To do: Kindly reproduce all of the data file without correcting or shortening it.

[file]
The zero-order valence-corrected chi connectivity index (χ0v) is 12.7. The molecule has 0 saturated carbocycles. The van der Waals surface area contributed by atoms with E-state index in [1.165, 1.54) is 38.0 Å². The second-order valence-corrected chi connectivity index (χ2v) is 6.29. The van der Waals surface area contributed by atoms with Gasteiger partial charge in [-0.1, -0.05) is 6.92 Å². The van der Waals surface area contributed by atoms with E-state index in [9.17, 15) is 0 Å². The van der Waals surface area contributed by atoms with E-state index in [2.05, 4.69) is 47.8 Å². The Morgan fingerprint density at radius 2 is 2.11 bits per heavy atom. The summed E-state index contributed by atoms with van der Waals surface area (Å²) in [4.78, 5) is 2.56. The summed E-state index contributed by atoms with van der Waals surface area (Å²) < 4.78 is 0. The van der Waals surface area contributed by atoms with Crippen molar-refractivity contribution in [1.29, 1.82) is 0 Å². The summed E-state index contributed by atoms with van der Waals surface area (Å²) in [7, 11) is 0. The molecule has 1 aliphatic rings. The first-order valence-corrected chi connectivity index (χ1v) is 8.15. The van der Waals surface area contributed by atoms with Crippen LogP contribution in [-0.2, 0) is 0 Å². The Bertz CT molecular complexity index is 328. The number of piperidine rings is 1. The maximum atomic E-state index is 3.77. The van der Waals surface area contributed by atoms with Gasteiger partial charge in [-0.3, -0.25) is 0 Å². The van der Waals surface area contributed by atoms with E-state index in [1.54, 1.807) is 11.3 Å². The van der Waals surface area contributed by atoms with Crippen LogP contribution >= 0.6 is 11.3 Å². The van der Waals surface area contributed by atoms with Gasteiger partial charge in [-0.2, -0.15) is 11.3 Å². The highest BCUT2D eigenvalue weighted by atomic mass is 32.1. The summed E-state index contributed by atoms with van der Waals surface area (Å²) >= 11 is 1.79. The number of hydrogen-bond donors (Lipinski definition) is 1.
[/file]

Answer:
The zero-order valence-corrected chi connectivity index (χ0v) is 12.7. The molecule has 0 saturated carbocycles. The van der Waals surface area contributed by atoms with E-state index in [1.165, 1.54) is 38.0 Å². The second-order valence-corrected chi connectivity index (χ2v) is 6.29. The van der Waals surface area contributed by atoms with Gasteiger partial charge in [-0.1, -0.05) is 6.92 Å². The van der Waals surface area contributed by atoms with E-state index in [9.17, 15) is 0 Å². The van der Waals surface area contributed by atoms with E-state index in [2.05, 4.69) is 47.8 Å². The Morgan fingerprint density at radius 2 is 2.11 bits per heavy atom. The summed E-state index contributed by atoms with van der Waals surface area (Å²) in [4.78, 5) is 2.56. The summed E-state index contributed by atoms with van der Waals surface area (Å²) < 4.78 is 0. The van der Waals surface area contributed by atoms with Crippen molar-refractivity contribution in [1.29, 1.82) is 0 Å². The summed E-state index contributed by atoms with van der Waals surface area (Å²) in [7, 11) is 0. The molecule has 1 aliphatic rings. The first-order valence-corrected chi connectivity index (χ1v) is 8.15. The van der Waals surface area contributed by atoms with Crippen LogP contribution in [-0.2, 0) is 0 Å². The Bertz CT molecular complexity index is 328. The number of piperidine rings is 1. The maximum atomic E-state index is 3.77. The van der Waals surface area contributed by atoms with Gasteiger partial charge in [-0.3, -0.25) is 0 Å². The van der Waals surface area contributed by atoms with E-state index in [1.54, 1.807) is 11.3 Å². The van der Waals surface area contributed by atoms with Crippen LogP contribution >= 0.6 is 11.3 Å². The van der Waals surface area contributed by atoms with Gasteiger partial charge in [-0.2, -0.15) is 11.3 Å². The highest BCUT2D eigenvalue weighted by atomic mass is 32.1. The summed E-state index contributed by atoms with van der Waals surface area (Å²) >= 11 is 1.79. The number of hydrogen-bond donors (Lipinski definition) is 1.